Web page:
New business models and changed customer behaviour are increasing the need to understand what a modern purchasing journey can look like. PostNord Stralfors has therefore developed a method of customer journey mapping. In a workshop format, all interfaces with the consumer are mapped out, together with the stages in which there are opportunities for improvement.
Karin Rydh and Jacob Lindborg are project managers at PostNord Stralfors and lead the team that developed the service together with Henrik Kihlberg, Director Consulting Communication Services.
“The customer mapping initiative came from management at Stralfors. It’s a totally new approach and an opportunity to understand what consumers demand,” says Karin Rydh.
On the basis of needs, PostNord Stralfors can look at the whole customer journey from beginning to end, or just a small part of it.
“The work method differs between customers. At an initial meeting we present the model and our work method. We then decide which customer journey we’ll be looking at. It’s best if you can find an area where there’s potential for development,” explains Jacob Lindborg.
Collaboration between departments
The initial workshop often involves ten or so people from different departments, who work together to identify challenges and pain points.
“This blend of competences is important in order to understand what a customer journey can look like. People with a theoretical perspective can achieve new insights from meeting employees who have direct contact with the end customer,” says Karin Rydh.
The group has a chronological discussion about what the interfaces between the company and the customer look like and which activities they contain. PostNord Stralfors’ role is not to tell the customer what they should do, but to guide the discussion forwards.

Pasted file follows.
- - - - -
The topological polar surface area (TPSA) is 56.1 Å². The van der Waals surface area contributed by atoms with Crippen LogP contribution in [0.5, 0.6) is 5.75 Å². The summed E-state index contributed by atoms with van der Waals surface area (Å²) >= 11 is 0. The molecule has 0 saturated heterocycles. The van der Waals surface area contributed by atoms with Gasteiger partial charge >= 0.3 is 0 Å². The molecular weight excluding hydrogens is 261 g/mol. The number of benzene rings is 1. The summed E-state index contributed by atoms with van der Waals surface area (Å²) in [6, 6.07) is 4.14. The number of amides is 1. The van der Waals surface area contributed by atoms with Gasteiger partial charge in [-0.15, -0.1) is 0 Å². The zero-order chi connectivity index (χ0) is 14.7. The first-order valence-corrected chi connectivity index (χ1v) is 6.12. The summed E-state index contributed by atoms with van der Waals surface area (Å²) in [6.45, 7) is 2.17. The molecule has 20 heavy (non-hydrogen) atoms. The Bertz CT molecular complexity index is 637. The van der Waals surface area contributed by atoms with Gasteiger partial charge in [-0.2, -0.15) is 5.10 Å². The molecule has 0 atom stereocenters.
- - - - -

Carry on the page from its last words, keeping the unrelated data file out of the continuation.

Mapping out the challenges
During the workshop, participants identify the pain points that exist and consider how they can be addressed. About two weeks later, Stralfors issues a summary of the group’s conclusions and convenes a new workshop.
At this point, PostNord Stralfors provides inspiration material showing how other people who faced similar challenges resolved them.
“We then map out the impact of different measures,” explains Jacob Lindborg.
The solutions are graded according to how difficult/easy they are to implement and what the impact might be. There is often an aha! experience for the customer when the different departments in the company help each other to complete the picture.
“The customers we’ve worked together with have been very positive.”
They have, for example, received much faster payments and increased customer satisfaction, while at the same time the number of calls to customer service fell.
“In connection with our jointly prioritising the possibilities, it has in all cases resulted in measures that the customer has been able to implement at once, either themselves or with assistance from PostNord Stralfors.”
Positive interactions before, during and after a purchase increase the chance that the company will retain the customer.
Why Customer Journey Mapping?
- By starting with the customer’s activities and how he or she feels at various stages of the customer journey, you often identify opportunities for improvement that affect the customer experience.
- When you perform the mapping exercise in a workshop, together with people with different responsibilities and competence, you create a joint view and understanding in the company of the customer’s situation.
- In an age when digitalisation is creating new customer behaviour, there is an increased risk of new competitors and fast-moving customers. By performing a mapping exercise, the customer acquires knowledge of how the interfaces with the end customer can be improved.